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SPACs: Not living up to the hype

April 26, 2022

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The prospect of a company going public can be exhilarating, for journalists as well as company founders. Businesses are able to raise capital for expansion while founders enjoy a windfall. However, an initial public offering is often a years-long process with arduous regulatory filing requirements and legal hurdles. That’s why an alternative investment vehicle promising a faster road to listing has proven popular in recent years.

Special purpose acquisition companies, or SPACs, have been around for over two decades. However, due to the increase in volatility of the markets and the riskiness of IPOs due to the pandemic, they exploded in popularity in 2021. The number of companies that went public through a SPAC increased from 248 in 2000 to 613 in 2021. And more than $160 billion was raised in the U.S. in 2021, almost double the year before. Notable companies that have gone public through a SPAC include Virgin Galactic, Lucid Motors, and BuzzFeed.

Not your typical stock

SPACs have become a pathway for concept-driven companies without a product or profit to go public and raise capital. They are popular with electric vehicle and battery companies, as well as space exploration ventures.

SPACs do not have an underlying business. Unlike traditional companies that raise capital to finance their operations, they are public “shell” or blank-check companies that are set up for the sole purpose of acquiring an existing private business. SPACs are created by experienced managers and go through an initial public offering, like a traditional company. However, they only use the money raised to merge with private companies to take them public. Since SPACs have already been through a (shortened) IPO phase, the acquired company doesn’t need to go through the process itself. This “shortcut” to a stock exchange is what makes SPACs attractive.

This quick route does pose a risk to investors. SPACs have up to 24 months from their IPO to find and acquire a company, reducing the timeline for the company to prepare its statements and documents. This can limit the time that shareholders and the media have to vet the company. SPAC mergers have come under scrutiny for fraud, high fees, and underperformance after the acquisition is complete. These have led to an increase in class-action lawsuits in 2021. 

Since the companies don’t need to go through the same IPO regulatory steps, it might lead to exaggerated or false business projections, business operations, and product features and benefits. Arguably, the most high-profile example of fraud from a SPAC merger is the case of Nikola.

In December, the electric-truck maker was hit with a $125 million penalty by the Securities and Exchange Commission after it was charged with misleading and defrauding investors. Ex-CEO Trevor Milton allegedly made false claims that the company was close to releasing a functional and technologically-advanced product, and misstated that products and components were built and made within the company.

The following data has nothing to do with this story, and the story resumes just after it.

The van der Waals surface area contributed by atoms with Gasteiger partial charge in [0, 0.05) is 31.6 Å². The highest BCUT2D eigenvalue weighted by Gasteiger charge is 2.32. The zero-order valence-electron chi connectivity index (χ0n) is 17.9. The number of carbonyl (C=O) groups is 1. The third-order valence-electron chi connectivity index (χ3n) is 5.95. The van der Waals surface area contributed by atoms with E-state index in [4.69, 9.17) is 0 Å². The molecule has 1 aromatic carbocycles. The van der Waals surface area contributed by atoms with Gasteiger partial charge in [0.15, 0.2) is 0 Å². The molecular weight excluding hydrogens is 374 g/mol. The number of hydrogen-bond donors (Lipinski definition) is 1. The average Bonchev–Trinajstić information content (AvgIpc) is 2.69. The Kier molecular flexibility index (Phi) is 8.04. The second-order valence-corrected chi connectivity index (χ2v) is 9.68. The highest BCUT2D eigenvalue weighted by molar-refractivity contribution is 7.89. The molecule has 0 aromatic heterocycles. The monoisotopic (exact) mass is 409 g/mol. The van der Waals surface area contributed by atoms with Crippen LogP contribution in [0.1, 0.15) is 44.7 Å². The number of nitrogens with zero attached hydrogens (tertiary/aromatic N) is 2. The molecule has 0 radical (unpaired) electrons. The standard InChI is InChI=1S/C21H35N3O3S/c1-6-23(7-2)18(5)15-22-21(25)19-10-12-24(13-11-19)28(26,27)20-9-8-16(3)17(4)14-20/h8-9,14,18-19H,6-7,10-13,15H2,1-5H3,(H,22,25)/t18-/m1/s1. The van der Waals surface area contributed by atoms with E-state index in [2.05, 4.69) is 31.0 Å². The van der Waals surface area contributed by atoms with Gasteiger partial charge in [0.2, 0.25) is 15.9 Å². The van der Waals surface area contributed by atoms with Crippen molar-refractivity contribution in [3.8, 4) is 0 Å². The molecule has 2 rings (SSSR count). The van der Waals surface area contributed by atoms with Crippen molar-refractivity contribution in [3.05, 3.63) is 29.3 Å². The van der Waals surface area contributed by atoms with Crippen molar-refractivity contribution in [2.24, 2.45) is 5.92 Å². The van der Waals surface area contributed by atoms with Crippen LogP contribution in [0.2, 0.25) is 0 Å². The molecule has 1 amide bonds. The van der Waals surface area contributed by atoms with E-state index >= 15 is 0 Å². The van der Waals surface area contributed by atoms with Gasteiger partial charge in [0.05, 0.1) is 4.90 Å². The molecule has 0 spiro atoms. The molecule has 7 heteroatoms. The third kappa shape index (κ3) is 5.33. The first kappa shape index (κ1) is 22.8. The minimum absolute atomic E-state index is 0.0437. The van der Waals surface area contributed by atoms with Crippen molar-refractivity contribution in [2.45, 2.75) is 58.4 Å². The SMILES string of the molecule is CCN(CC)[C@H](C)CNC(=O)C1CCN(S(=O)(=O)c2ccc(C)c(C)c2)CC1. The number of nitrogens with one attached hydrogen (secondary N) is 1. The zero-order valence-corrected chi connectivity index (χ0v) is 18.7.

Underperformance and high fees

Sponsors of a SPAC receive 20% of the outstanding shares in exchange for managing it until a merger is complete. Remember that SPACs have up to 24 months from IPO to find a target company. If they don’t, then they must close and return funds back to investors. This might put pressure on SPACs to acquire a company even if the prospects aren’t great or feasible for the long-term.

The haste in decision-making might be another reason the performance of SPACs has been disappointing. A 2020 study of 47 SPACs that merged between January 2019 and June 2020, showed that some SPACs dropped more than a third in price post-merger. SPACs have consistently underperformed the S&P 500. The ticker SPAK, which is an exchange-traded fund that includes SPACs in different stages, declined 25% at the end of 2021. This is the same percentage a group of 137 SPACs lost in February 2021. 

Redemption fees are high for these shares, with redemption rates going as high as 67% in 2021. SPACs have a cost of 5.5% in underwriting fees at the time of the IPO and at the completion of the merger. These fees dilute share value. While some SPACs can perform well and provide investors a high return for the high risk, some investors come out disappointed.

The SPAC hype reportedly led in March to the Securities and Exchange Commission launching an open inquiry of Wall Street banks into SPAC dealings. Though it was voluntary for banks to turn over information, this might be an indication of a future official crackdown of SPACs.  

Evaluating SPACs 

So what can you do to increase transparency and truth in SPAC deals? Find and look through the documents, ask questions if you uncover any potentially misleading statements or information, and verify statements and claims with outside parties.

Some of the methods you can use to evaluate a SPAC or a potential merger are the same used to evaluate a startup. Look at our experts’ tips for evaluating startups article for helpful tips.

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